Barbecue sauce, ketchup, mayonnaise, and soy sauce are staples for garnishing your meats, poultry, and fish. But for the most part, they don’t carry much nutrition.
Barbecue sauce and ketchup are high in sugar—and we all know what that can do—while mayo is high calories and soy sauce is high sodium. In a couple of shakes and squeezes, you can turn an otherwise healthy meal into an inflammatory response.
But if you swap these sauces for sweet and spicy salsas, you can increase healthfulness and add some new life into some of your favorite meals. Further, they can contribute to the recommended four-to-five servings of fruit and vegetables per day.
Fresh salsas can be made relatively quickly and come with none of the calories or potential health troubles of most other sauces and spreads. They can be rich in flavor, nutrition, antioxidants, and help fight back against inflammation, weight gain, type-2 diabetes, and more. Chopping and mixing together tomato, onion, cilantro, jalapeno, mango, pineapple, or many other fruits and vegetables can add value to any meal in minutes.
Take mango, for example. It’s a great source of fiber, vitamin A, and vitamin C. It also has a host of other nutrients, including vitamin B6, folate, and iron. It’s also high in antioxidants, and there is research indicating mango can:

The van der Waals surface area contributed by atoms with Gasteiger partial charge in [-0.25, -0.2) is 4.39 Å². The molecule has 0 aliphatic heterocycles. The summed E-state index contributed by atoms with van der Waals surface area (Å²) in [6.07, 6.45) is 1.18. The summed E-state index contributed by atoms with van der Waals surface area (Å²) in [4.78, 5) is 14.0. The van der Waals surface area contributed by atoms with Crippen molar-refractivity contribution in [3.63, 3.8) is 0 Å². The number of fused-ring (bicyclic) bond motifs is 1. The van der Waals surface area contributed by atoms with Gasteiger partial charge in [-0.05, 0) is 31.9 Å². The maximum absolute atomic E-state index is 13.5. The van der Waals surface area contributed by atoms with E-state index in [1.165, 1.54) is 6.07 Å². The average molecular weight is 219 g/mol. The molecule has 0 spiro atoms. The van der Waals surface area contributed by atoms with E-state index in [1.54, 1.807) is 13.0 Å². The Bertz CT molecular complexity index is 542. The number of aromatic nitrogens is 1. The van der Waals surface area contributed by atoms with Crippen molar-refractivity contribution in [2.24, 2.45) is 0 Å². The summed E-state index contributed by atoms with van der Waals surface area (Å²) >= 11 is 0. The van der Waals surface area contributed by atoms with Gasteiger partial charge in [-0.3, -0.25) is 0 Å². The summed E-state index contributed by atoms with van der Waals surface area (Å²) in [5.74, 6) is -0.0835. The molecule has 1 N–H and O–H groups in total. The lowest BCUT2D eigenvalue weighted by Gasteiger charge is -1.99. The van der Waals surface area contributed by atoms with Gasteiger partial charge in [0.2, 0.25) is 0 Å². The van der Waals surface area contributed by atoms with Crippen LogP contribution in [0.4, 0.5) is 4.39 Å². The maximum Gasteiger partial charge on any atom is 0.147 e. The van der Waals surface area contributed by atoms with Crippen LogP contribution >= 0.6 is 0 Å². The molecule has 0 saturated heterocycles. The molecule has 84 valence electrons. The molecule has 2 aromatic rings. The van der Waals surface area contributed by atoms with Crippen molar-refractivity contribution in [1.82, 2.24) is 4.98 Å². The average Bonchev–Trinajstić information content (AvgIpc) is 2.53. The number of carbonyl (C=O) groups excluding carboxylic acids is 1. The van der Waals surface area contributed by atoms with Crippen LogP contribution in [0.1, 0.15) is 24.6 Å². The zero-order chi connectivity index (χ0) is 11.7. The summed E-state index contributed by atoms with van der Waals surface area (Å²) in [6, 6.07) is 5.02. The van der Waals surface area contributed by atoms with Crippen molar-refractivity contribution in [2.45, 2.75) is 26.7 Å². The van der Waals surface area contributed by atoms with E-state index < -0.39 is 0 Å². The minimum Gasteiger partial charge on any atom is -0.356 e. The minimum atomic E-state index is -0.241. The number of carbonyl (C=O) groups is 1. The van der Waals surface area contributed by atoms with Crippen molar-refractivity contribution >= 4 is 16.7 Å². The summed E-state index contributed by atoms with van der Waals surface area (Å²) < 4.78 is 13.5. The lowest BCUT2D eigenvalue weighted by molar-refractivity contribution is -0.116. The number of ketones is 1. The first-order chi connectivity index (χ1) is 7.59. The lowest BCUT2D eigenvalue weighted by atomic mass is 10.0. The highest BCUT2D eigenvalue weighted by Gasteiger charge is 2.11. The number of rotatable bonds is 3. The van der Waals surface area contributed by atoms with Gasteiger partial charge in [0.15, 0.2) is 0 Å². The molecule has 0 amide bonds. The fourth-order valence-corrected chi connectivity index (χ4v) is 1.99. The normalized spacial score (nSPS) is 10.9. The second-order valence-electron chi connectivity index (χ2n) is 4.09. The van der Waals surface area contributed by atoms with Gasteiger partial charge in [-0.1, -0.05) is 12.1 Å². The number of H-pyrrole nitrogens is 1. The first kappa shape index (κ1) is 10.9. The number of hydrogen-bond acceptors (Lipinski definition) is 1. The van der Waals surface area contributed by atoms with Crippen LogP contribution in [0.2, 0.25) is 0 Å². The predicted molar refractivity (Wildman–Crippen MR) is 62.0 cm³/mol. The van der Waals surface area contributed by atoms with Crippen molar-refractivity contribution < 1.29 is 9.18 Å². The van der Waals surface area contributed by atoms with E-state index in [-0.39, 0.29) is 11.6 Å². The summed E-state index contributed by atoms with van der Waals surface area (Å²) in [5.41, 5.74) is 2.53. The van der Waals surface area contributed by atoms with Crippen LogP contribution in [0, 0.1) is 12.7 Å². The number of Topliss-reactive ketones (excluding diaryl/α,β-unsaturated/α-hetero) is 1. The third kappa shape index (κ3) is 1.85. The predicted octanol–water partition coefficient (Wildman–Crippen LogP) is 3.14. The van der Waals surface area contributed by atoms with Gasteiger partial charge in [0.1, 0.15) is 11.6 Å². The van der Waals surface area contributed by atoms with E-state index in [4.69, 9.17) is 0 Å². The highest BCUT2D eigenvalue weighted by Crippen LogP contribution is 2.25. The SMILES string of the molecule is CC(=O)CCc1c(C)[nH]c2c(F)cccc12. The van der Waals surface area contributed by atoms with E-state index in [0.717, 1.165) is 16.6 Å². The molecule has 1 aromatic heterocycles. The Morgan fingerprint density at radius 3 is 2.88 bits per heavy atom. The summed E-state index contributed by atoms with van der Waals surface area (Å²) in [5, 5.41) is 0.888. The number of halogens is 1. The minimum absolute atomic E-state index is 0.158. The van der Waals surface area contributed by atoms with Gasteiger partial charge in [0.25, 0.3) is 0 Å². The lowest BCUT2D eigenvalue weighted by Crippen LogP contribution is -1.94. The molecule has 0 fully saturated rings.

- Improve constipation symptoms
- Prevent diarrhea
- Enhance gut microbial populations
- Improve overall digestion
- Promote heart health
- Lower inflammation
- Maintain healthy hair and skin
You can add some spice and sweetness to your meats with this nutrient-dense salsa:
- 2 mangos, diced
- ½ teaspoon salt
- ¼ teaspoon freshly ground pepper
- ½ red onion, diced
- ½ cup packed cilantro
- 2 jalapenos, seeded and diced
- 1 lime, zested and juiced
- 1 tablespoon olive oil
Mix all the ingredients into a large bowl and let it sit for a few minutes. You can also cover and refrigerate it for about four-to-five days. It can be easily added to meats, fish, or veggies, and you can give it a little extra by grilling the mango before dicing.
Devon Andre holds a bachelor’s of forensic science from the University of Windsor in Canada and a Juris Doctor from the University of Pittsburgh. This article was first published on Bel Marra Health.